A few years ago, it was inconceivable that you fire up your browser, go to online shop, buy goods and have them delivered to their doorstep in an African city or village. Thanks to the proliferation of Internet enabled mobile phones and faster connectivity; this is quickly becoming the norm. At the click of a button or a few screen taps, you can order anything from a computer to a kitchen appliance all without leaving your home or office.
The International Telecommunication Union (ITU)
estimates that 20% of the population in Africa will be online by the end of 2014. This is up from 10% in 2010 and only 0.5% in 2000. Despite this figure being far behind the world's average of about 40% and 78% in developed countries, more Africans are beginning to explore online shopping as an alternative to traditional shopping.
The widespread uptake of mobile phones and faster Internet as a result of the commissioning of several undersea and terrestrial cables have acted as a catalyst for the expansion of e-commerce in places like Kenya, Nigeria and South Africa. It is not coincidental that these three countries are also home to the largest e-commerce enterprises operating out of Africa.
According to a recent survey by MasterCard, 54% of South African's shop online. In Kenya, a survey by the Kenya ICT Board found that 18 to 24% of 1,700 respondents regularly shop online for eBooks, movies and music. In Nigeria, there is 28% Internet penetration. Mobile phone connections in Nigeria have grown from a mere 30,000 in 2000 to over 120 million by 2013.
Companies leading the online shopping charge in Africa include Jumia which has a presence in Egypt, Morocco, Nigeria, Côte d'Ivoire, Uganda and Kenya. Jumia is owned by Germany's Rocket Internet. Rocket Internet also operates Zando, an upcoming ecommerce clothing store operating out of South Africa. Other leading online shopping ventures in Africa include Nigeria's Konga and, South Africa's Kalahari and BidorBuy. There are also several online sites operating along Groupon's business model, these include DealDey in Nigeria and Rupu in Kenya.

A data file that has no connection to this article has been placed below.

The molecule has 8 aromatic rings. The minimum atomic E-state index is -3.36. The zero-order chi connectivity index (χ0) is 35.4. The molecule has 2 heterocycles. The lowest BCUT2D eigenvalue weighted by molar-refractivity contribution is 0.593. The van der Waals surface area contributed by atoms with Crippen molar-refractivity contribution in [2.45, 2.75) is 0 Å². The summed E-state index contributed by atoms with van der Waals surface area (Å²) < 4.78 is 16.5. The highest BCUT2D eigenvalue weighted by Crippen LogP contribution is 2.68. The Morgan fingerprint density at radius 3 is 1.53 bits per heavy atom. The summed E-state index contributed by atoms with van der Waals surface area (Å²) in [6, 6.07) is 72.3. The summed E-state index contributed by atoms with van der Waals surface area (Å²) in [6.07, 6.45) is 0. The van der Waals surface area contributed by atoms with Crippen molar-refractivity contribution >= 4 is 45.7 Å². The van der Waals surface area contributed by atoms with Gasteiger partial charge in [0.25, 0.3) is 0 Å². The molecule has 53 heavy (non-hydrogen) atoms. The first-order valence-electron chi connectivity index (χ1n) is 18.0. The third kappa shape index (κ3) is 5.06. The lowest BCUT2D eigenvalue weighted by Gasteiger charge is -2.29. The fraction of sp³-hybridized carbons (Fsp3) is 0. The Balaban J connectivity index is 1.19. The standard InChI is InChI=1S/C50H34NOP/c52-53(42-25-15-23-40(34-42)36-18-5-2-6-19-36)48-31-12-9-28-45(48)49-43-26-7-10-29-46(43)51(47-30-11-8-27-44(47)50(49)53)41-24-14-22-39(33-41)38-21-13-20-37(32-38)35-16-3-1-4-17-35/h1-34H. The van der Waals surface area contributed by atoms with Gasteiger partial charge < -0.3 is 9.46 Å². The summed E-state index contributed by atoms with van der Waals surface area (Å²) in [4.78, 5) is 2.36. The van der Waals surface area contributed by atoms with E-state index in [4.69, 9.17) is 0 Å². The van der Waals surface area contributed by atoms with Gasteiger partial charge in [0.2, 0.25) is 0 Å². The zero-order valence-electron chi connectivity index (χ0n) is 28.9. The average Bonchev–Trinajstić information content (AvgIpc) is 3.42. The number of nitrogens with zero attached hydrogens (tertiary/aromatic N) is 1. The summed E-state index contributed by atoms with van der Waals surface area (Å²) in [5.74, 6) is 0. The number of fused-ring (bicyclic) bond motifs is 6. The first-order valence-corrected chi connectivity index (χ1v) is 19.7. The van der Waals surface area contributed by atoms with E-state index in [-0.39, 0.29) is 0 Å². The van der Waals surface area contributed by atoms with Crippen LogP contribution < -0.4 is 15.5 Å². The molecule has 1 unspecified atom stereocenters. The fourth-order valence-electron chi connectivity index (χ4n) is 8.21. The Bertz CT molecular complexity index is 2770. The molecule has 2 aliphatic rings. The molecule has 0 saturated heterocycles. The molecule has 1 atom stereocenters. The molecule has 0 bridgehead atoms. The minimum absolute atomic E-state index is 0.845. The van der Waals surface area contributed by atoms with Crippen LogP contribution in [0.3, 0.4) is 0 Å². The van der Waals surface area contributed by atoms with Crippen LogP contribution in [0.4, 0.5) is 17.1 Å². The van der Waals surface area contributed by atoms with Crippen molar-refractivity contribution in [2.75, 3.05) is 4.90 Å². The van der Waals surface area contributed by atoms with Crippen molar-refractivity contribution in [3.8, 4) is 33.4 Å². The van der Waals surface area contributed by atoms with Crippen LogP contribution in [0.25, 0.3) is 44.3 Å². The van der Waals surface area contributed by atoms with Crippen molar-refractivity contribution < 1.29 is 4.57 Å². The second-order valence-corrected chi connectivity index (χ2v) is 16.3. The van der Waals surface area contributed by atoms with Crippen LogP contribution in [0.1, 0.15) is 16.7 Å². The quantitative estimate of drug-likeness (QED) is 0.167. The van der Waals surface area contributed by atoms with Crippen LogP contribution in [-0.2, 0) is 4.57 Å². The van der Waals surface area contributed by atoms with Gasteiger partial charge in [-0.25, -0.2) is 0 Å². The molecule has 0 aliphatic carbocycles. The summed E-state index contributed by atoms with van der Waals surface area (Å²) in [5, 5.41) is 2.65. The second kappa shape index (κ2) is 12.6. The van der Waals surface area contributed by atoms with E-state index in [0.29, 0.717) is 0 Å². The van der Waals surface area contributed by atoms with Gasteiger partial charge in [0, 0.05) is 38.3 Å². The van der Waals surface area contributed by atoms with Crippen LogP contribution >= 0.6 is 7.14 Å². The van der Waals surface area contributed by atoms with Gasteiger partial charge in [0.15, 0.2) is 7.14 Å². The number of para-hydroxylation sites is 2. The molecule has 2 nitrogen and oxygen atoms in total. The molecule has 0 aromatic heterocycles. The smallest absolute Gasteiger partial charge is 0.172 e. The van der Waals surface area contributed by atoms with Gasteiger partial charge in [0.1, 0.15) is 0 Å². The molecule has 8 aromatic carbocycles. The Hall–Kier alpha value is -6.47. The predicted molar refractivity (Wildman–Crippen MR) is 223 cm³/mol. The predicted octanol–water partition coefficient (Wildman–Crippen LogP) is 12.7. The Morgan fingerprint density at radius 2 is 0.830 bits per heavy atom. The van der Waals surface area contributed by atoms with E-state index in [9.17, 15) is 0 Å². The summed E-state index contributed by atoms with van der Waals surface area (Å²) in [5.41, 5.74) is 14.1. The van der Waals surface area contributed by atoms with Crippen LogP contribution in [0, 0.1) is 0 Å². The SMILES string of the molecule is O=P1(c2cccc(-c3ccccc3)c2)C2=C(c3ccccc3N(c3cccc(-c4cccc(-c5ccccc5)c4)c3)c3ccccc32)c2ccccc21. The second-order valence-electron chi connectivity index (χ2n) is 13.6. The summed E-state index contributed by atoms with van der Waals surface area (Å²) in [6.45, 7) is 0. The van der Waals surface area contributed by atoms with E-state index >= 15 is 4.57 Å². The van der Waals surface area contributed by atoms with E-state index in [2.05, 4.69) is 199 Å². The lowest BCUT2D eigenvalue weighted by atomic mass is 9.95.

If the size of the untapped market is anything to go by, the future of online shopping is bright in Africa. Nigerian has over 120 million mobile phone subscribers. Many of these use Internet enabled phones or feature smartphones which allow them to browse shopping websites. Yet, fewer than 20 million are currently shopping online. The same can be said of Kenya and much of East Africa. All online shopping companies operating in these countries are reporting phenomenal growth. Africans have come to appreciate the ease, safety and convenience of online shopping. It also a fact that online shopping firms charge lower prices than traditional brick and mortar companies. This is because Internet retailers have fewer overheads; they do not need to construct or rent expensive showroom space and hire shop attendants. Goods are stored in massive warehouses and shipped to customers once ordered from the online store.
Foreign (outside Africa) e-commerce companies have recognized the opportunity and are descending on Africa in droves. Already, most of the major online shopping sites such as Jumia are owned by non-African companies. Many existing firms such as Konga in Nigeria have also sourced investment from outside the continent. Clearly, the future of online shopping in Africa is bright.